# Find the Laplace transform of $g(t) = 1+cos^2(2t)$ by direct integration

I'm having trouble finding out how to directly integrate the function $f(t)$ because of the $\cos^2(2t)$ term. I understand that $\cos^2(2t) = \frac{1}{2} + \frac{1}{2}\cos(4t)$ but I don't understand how this simplifies the problem so that

$\int_0^\infty {e^{-st}} + \int_0^\infty {e^{-st}(\frac{1}{2} + \frac{1}{2}\cos(4t))}$

Is an easier integral to solve.

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$\int e^{ax}\cos(bx)$ can integrated by parts or by looking at it as the real part of $\int e^{(a+ib)x}$. – Javier Dec 6 '12 at 2:33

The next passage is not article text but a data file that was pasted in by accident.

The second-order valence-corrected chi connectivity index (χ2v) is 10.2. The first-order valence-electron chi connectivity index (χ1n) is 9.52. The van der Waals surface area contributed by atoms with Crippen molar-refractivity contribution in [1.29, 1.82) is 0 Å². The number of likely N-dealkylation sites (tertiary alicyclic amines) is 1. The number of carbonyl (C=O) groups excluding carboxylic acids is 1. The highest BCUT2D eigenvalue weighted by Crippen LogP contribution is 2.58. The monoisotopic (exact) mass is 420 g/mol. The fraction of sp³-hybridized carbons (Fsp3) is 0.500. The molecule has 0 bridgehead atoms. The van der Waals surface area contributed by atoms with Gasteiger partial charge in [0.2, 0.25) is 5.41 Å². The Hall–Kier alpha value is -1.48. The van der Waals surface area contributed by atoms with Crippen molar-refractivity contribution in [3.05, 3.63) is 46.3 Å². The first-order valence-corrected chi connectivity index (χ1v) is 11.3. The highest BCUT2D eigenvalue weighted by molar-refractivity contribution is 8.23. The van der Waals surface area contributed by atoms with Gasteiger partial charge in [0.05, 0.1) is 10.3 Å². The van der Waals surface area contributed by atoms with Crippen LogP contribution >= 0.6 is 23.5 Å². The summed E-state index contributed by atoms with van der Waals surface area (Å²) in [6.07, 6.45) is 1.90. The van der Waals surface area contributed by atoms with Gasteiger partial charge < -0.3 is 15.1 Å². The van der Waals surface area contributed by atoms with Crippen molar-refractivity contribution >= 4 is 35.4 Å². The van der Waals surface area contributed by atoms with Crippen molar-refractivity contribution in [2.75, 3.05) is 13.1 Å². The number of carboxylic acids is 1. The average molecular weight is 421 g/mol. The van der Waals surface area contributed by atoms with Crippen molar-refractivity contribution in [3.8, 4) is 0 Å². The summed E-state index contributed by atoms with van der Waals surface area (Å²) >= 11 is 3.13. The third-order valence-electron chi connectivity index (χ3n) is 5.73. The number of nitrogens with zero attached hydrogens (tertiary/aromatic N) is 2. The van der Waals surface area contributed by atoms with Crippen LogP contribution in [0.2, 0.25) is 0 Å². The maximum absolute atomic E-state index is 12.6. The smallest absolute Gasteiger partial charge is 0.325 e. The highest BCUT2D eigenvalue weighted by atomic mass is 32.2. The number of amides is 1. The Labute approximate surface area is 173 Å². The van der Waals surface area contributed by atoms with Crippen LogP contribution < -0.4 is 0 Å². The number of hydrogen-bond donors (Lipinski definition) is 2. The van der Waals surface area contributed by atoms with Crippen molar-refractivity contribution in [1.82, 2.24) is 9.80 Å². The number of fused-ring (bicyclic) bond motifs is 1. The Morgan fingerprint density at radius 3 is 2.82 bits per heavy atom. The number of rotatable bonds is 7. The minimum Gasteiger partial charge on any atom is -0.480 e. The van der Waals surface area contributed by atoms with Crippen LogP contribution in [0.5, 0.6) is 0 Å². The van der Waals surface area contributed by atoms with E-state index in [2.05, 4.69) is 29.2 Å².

You have that $\cos(4 t) = \Re e^{4 i t}$ so \begin{align} \int_0^\infty e^{-st} \cos (4 t) dt &= \Re \int_0^\infty e^{(-s+4i)t} dt = \Re\frac{e^{(-s+4i)t}}{-s+4i}\Bigg|_{t=0}^{t=\infty} = -\Re \frac{1}{-s+4i}\\ &= \Re \frac{s + 4i}{s^2 +16} = \frac{s}{s^2 +16} \end{align}

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